Newspaper article THE JOURNAL RECORD

`Paperless' Society Impact Puts Future of Notaries in Doubt

Newspaper article THE JOURNAL RECORD

`Paperless' Society Impact Puts Future of Notaries in Doubt

Article excerpt

By Ronda Fears

Journal Record Staff Reporter

As officials in the legal profession discuss how to handle electronic documents, the future role of notaries is also under review.

There are some 70,000 notaries commissioned in Oklahoma, according to the Secretary of State's Office.

Charles N. Faerber, vice president of the National Notary Association, sits on the American Bar Association's new division panel currently studying potential rules and procedures in a so-called "paperless society." Many businesses have already gone "paperless," imaging their files on computer, and many government entities are looking at that option.

"This is really an emerging issue," said Faerber, whose group is based in Canoga Park, Calif.

"Courts are just now discussing whether they should accept this technology. What is also being discussed is whether the traditional notary functions can be adapted to electronic transfer of documents.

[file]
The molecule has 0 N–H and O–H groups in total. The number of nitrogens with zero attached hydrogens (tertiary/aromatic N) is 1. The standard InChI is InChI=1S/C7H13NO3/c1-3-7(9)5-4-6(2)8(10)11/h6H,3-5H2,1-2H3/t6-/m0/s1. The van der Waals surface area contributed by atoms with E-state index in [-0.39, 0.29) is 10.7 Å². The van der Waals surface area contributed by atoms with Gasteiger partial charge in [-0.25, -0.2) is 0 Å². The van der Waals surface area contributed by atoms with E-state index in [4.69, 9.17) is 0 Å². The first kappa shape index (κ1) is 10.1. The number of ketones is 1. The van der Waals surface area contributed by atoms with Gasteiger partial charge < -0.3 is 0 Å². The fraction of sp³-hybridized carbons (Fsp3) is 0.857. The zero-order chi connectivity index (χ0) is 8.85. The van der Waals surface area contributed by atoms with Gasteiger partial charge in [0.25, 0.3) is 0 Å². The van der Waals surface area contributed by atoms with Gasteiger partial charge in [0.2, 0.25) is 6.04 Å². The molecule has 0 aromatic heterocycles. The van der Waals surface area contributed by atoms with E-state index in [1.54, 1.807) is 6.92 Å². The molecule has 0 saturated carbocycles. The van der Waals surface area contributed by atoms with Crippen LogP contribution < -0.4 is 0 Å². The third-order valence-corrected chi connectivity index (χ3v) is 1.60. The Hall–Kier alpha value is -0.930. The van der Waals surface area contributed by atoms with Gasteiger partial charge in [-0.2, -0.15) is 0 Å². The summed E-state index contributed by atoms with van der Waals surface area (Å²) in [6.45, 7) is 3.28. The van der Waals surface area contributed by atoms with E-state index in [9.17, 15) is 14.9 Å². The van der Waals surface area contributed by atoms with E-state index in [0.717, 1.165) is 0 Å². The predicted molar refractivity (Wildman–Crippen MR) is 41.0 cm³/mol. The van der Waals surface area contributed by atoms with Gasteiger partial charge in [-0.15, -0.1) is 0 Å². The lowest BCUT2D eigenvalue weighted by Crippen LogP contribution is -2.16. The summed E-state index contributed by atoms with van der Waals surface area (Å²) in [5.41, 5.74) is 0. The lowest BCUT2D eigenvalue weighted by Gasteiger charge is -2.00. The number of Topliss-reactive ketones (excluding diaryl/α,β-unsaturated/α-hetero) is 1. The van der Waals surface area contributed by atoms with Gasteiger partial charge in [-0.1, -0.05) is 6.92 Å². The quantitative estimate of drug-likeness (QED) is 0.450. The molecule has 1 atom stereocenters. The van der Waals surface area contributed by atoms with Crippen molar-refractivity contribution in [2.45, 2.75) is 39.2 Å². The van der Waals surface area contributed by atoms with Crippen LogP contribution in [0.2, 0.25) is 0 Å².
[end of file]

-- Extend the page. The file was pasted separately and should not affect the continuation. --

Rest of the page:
"At this point, it appears that there would be no diminution of a notary's role; it may be enhanced. There still is a need for an impartial witness."

American Bar Association created an Electronic Data Interchange and Information Technology Division in May 1992 for the mission of developing recommended uniform laws regarding electronic documents. Its first meetings were last August in San Francisco and in January in New York.

Topics of concern include security within the electronic system and verification of "entering" data by computer key or computer codes _ which becomes a form of signature or consent _ without coercion, Faerber said. There is also the question of accepting copies of documents imaged by machine, vs. …

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